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Researchers fabricate all-perovskite tandem solar cells with improved efficiency

Researchers fabricate all-perovskite tandem solar cells with improved efficiency

A kind of solar cell having an important perovskite structured element known as Perovskite tandem solar cells (PSCs) has been fabricated by a group of scientists from Nanjing University, China and the University of Toronto, Canada. Hairen Tan, the lead researcher told that instead of making single-junction perovskite solar cells, the primary idea was to make more efficient all-perovskite tandem solar cells. The findings are reported in Nature Energy journal.

Perovskites are a group of minerals having the same crystal structure as perovskite which is yellow, black or brown mineral comprising mostly of calcium titanate. Many researchers over the past few years have been attempting to build solar cells using this material, either wide-bandgap (~1.8 eV) or narrow-bandgap (~1.2 eV) perovskites.

Merging wide and narrow bandgap perovskites together could enhance power conversion efficiency (PCEs) than that achieved by single-junction cells without any increase in fabrication costs. Scientists need to find a method to strengthen the efficiency of individual subcells, while also integrating the wide and narrow-bandgap cells synergistically for building this type of cell.

Tan said that low efficiencies (PCE~18-20 percent) and low short-circuit current densities (Jsc~28-30 mA/cm2) have been demonstrated by the mixed Pb-Sn narrow-bandgap perovskite solar cells which fall under their capacity, and under the performance of the best Pb-based single-junction perovskite cells. One of their vital components, Sn2+, readily oxidizes into Sn4+ is responsible for the weak performance in narrow-bandgap perovskite solar cells. Tan and his team wanted to determine solutions that could overcome the high trap densities and short carrier diffusion lengths exhibited by the resultant cells.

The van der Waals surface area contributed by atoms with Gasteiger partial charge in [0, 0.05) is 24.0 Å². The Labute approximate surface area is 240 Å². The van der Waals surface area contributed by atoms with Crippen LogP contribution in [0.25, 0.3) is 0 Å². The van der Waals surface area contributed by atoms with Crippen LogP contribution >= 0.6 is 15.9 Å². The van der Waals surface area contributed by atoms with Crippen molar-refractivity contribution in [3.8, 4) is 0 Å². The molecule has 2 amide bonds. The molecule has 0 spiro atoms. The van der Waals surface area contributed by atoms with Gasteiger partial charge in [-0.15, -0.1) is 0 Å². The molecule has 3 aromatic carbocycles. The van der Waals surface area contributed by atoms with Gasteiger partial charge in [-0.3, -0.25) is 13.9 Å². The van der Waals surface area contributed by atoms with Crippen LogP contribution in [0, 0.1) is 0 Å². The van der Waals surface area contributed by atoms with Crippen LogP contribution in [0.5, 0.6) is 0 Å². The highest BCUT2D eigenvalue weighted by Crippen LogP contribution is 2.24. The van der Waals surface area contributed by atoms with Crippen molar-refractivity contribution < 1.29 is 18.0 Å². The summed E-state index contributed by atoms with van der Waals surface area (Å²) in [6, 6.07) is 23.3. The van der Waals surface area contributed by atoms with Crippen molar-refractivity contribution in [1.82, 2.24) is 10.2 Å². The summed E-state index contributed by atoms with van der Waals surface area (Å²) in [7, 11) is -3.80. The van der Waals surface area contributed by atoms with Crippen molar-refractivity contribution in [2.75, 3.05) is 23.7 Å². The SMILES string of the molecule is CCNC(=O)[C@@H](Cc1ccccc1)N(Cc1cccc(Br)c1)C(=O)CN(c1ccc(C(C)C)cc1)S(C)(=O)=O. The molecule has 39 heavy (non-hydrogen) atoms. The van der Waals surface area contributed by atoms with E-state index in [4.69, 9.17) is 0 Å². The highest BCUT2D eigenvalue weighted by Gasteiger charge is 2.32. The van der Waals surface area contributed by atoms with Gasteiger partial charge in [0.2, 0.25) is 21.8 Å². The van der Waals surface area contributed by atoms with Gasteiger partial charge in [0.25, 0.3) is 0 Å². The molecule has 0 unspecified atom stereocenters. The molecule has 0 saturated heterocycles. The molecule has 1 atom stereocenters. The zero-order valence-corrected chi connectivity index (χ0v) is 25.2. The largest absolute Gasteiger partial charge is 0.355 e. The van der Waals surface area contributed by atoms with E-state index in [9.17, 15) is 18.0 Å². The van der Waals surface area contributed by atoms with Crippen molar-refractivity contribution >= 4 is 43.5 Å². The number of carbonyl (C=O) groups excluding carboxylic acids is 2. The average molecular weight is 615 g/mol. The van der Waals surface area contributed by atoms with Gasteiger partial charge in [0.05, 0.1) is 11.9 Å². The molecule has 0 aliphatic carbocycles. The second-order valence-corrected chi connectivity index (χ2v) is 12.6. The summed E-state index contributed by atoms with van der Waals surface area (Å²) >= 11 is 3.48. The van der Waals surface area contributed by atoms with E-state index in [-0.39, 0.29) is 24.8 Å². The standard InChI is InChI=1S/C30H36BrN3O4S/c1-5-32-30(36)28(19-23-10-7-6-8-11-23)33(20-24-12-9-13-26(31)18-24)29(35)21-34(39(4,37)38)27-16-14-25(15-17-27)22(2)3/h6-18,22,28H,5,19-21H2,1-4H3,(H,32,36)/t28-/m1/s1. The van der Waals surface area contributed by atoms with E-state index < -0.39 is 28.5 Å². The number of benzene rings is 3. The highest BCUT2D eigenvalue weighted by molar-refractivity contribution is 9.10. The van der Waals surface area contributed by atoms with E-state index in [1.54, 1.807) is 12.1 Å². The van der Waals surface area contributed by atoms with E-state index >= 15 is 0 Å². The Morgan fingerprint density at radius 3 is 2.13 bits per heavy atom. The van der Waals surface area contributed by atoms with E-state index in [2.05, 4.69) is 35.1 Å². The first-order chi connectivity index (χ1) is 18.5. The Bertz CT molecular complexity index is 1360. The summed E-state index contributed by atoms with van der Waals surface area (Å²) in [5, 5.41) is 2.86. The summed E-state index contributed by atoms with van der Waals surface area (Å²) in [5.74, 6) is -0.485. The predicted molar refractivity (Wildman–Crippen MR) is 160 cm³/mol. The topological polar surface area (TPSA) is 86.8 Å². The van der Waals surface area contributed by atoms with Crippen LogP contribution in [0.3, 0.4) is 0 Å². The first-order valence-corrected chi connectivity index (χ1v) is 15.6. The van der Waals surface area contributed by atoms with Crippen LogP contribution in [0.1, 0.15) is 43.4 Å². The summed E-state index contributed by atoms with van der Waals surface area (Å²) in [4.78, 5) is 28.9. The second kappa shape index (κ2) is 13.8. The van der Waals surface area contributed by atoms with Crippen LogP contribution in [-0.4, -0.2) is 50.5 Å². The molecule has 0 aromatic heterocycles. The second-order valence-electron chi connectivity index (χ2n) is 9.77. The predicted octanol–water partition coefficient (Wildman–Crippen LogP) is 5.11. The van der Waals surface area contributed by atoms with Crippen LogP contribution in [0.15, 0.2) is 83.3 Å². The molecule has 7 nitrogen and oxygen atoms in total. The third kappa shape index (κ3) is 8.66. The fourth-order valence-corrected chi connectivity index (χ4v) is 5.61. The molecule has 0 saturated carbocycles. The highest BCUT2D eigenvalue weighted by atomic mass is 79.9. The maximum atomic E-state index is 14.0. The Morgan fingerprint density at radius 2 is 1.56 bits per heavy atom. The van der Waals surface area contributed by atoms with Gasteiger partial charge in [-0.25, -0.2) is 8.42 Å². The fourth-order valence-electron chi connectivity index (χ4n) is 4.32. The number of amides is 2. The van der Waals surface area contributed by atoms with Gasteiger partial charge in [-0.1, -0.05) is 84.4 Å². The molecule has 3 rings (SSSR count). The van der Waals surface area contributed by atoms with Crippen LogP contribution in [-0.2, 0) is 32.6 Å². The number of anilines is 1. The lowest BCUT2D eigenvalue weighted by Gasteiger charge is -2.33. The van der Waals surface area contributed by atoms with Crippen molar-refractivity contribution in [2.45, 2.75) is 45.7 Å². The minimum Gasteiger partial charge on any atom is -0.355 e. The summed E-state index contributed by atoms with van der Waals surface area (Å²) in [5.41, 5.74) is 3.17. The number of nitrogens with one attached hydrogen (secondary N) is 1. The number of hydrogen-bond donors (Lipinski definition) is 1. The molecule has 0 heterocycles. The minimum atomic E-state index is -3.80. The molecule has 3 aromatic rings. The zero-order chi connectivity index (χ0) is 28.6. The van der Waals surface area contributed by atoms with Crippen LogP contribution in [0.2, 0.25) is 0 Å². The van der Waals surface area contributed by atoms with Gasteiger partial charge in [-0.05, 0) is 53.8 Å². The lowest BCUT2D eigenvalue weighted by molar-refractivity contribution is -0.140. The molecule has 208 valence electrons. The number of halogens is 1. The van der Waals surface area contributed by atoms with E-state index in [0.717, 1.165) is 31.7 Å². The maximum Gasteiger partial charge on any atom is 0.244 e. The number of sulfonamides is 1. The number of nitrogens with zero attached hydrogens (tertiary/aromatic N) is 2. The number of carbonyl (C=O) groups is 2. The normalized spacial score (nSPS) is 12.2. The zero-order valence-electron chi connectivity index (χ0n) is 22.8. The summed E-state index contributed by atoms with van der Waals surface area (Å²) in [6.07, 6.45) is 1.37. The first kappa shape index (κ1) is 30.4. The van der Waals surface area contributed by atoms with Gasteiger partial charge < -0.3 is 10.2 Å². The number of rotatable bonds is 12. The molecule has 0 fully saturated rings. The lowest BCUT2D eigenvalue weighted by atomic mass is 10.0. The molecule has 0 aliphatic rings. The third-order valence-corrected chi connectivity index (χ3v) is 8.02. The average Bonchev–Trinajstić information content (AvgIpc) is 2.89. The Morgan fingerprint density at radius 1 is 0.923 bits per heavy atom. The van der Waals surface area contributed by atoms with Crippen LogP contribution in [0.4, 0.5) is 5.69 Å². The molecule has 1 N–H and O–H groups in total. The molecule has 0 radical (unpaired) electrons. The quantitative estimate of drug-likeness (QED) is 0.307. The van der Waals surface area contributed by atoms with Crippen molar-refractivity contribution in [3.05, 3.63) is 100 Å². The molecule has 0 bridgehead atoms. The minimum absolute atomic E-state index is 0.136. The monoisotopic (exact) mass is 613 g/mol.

He also added that their main purpose is to extend the diffusion of narrow-bandgap perovskite solar cells thus to achieve better-performed tandem solar cells. Also, they took a perspective to stop the oxidation of Sn2+ to Sn4+ in the precursor solution to enhance charge carrier diffusion length and whose inclusion in the mixed Pb-Sn perovskites causes Sn vacancies. A new chemical method was used by Tan’s team that is based on a comproportionation reaction and leads to significant improvements in the charge carrier diffusion lengths of mixed Pb-Sn narrow-bandgap perovskites. This could eventually increase the performance of PSCs.

The team obtained an extraordinary 3 μm diffusion length that allows performance-record-breaking Pb-Sn cells and all-perovskite tandem cells unlike the earlier intended method characterized by sub-micrometer diffusion lengths, that can reduce the efficiency of the cell. He also explained that a tin-reduced precursor solution was developed to obtain this by restoring the Sn4+ (an oxidization product of Sn2+) back to Sn2+ through comproportionation reaction in the precursor solution.

The major challenge for the advancement of solar cells with a perovskite element is the oxidation of tin-containing perovskites as it adversely affects their efficiency and hampers their utilities. A substitute path for fabricating tandem solar cells using tin-containing narrow-bandgap perovskite is given by the new chemical method introduced by Tan and his co-workers making cells more stable and efficient.

Tan added that the electronic quality of tin-containing perovskites is comparable to that of lead halide perovskites that have shown efficiency similar to crystalline silicon cells. This approach will eventually provide them a way to very inexpensive and highly efficient solar devices.